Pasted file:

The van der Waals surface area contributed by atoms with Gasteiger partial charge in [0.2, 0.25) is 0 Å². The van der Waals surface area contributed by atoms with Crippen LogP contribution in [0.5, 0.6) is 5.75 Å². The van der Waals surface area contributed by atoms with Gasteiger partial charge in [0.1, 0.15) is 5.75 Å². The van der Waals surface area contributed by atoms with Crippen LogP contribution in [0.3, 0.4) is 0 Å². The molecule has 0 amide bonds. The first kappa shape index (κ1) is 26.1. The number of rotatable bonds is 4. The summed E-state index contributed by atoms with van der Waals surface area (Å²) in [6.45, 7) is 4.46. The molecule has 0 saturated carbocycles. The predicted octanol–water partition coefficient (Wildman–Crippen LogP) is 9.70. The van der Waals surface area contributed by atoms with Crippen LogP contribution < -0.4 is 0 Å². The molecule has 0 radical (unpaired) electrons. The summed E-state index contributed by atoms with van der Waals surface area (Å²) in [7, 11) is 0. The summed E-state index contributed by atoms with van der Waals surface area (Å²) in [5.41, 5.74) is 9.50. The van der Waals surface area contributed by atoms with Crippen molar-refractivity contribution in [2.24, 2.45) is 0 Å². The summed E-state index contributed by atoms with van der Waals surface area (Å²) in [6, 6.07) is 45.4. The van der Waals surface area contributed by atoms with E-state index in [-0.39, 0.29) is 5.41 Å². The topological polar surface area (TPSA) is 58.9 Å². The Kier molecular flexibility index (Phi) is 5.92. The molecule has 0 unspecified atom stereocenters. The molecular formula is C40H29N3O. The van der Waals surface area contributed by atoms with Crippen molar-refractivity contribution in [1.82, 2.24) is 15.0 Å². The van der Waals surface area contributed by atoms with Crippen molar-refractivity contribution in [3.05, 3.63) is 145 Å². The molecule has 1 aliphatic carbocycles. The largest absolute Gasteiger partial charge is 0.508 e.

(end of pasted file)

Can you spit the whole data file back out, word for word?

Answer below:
The van der Waals surface area contributed by atoms with Gasteiger partial charge in [0.2, 0.25) is 0 Å². The van der Waals surface area contributed by atoms with Crippen LogP contribution in [0.5, 0.6) is 5.75 Å². The van der Waals surface area contributed by atoms with Gasteiger partial charge in [0.1, 0.15) is 5.75 Å². The van der Waals surface area contributed by atoms with Crippen LogP contribution in [0.3, 0.4) is 0 Å². The molecule has 0 amide bonds. The first kappa shape index (κ1) is 26.1. The number of rotatable bonds is 4. The summed E-state index contributed by atoms with van der Waals surface area (Å²) in [6.45, 7) is 4.46. The molecule has 0 saturated carbocycles. The predicted octanol–water partition coefficient (Wildman–Crippen LogP) is 9.70. The van der Waals surface area contributed by atoms with Crippen LogP contribution < -0.4 is 0 Å². The molecule has 0 radical (unpaired) electrons. The summed E-state index contributed by atoms with van der Waals surface area (Å²) in [7, 11) is 0. The summed E-state index contributed by atoms with van der Waals surface area (Å²) in [5.41, 5.74) is 9.50. The van der Waals surface area contributed by atoms with Crippen molar-refractivity contribution in [2.24, 2.45) is 0 Å². The summed E-state index contributed by atoms with van der Waals surface area (Å²) in [6, 6.07) is 45.4. The van der Waals surface area contributed by atoms with E-state index in [-0.39, 0.29) is 5.41 Å². The topological polar surface area (TPSA) is 58.9 Å². The Kier molecular flexibility index (Phi) is 5.92. The molecule has 0 unspecified atom stereocenters. The molecular formula is C40H29N3O. The van der Waals surface area contributed by atoms with Crippen molar-refractivity contribution in [1.82, 2.24) is 15.0 Å². The van der Waals surface area contributed by atoms with Crippen molar-refractivity contribution in [3.05, 3.63) is 145 Å². The molecule has 1 aliphatic carbocycles. The largest absolute Gasteiger partial charge is 0.508 e.